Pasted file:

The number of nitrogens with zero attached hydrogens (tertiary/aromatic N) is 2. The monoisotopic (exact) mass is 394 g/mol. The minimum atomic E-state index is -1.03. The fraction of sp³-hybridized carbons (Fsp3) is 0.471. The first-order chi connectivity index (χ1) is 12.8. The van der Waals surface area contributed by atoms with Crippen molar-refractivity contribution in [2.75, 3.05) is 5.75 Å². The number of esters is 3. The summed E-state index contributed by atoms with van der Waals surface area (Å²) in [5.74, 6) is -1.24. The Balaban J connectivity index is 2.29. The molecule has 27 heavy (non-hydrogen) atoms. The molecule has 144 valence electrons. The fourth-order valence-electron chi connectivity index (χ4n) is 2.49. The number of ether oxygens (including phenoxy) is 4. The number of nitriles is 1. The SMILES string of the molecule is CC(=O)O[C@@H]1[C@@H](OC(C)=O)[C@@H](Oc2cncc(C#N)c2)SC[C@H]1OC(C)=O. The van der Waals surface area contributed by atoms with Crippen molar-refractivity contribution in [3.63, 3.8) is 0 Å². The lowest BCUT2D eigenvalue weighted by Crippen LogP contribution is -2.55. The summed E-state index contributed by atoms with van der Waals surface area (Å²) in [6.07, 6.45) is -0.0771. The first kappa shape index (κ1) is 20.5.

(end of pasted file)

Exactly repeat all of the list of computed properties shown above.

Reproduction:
The number of nitrogens with zero attached hydrogens (tertiary/aromatic N) is 2. The monoisotopic (exact) mass is 394 g/mol. The minimum atomic E-state index is -1.03. The fraction of sp³-hybridized carbons (Fsp3) is 0.471. The first-order chi connectivity index (χ1) is 12.8. The van der Waals surface area contributed by atoms with Crippen molar-refractivity contribution in [2.75, 3.05) is 5.75 Å². The number of esters is 3. The summed E-state index contributed by atoms with van der Waals surface area (Å²) in [5.74, 6) is -1.24. The Balaban J connectivity index is 2.29. The molecule has 27 heavy (non-hydrogen) atoms. The molecule has 144 valence electrons. The fourth-order valence-electron chi connectivity index (χ4n) is 2.49. The number of ether oxygens (including phenoxy) is 4. The number of nitriles is 1. The SMILES string of the molecule is CC(=O)O[C@@H]1[C@@H](OC(C)=O)[C@@H](Oc2cncc(C#N)c2)SC[C@H]1OC(C)=O. The van der Waals surface area contributed by atoms with Crippen molar-refractivity contribution in [3.63, 3.8) is 0 Å². The lowest BCUT2D eigenvalue weighted by Crippen LogP contribution is -2.55. The summed E-state index contributed by atoms with van der Waals surface area (Å²) in [6.07, 6.45) is -0.0771. The first kappa shape index (κ1) is 20.5.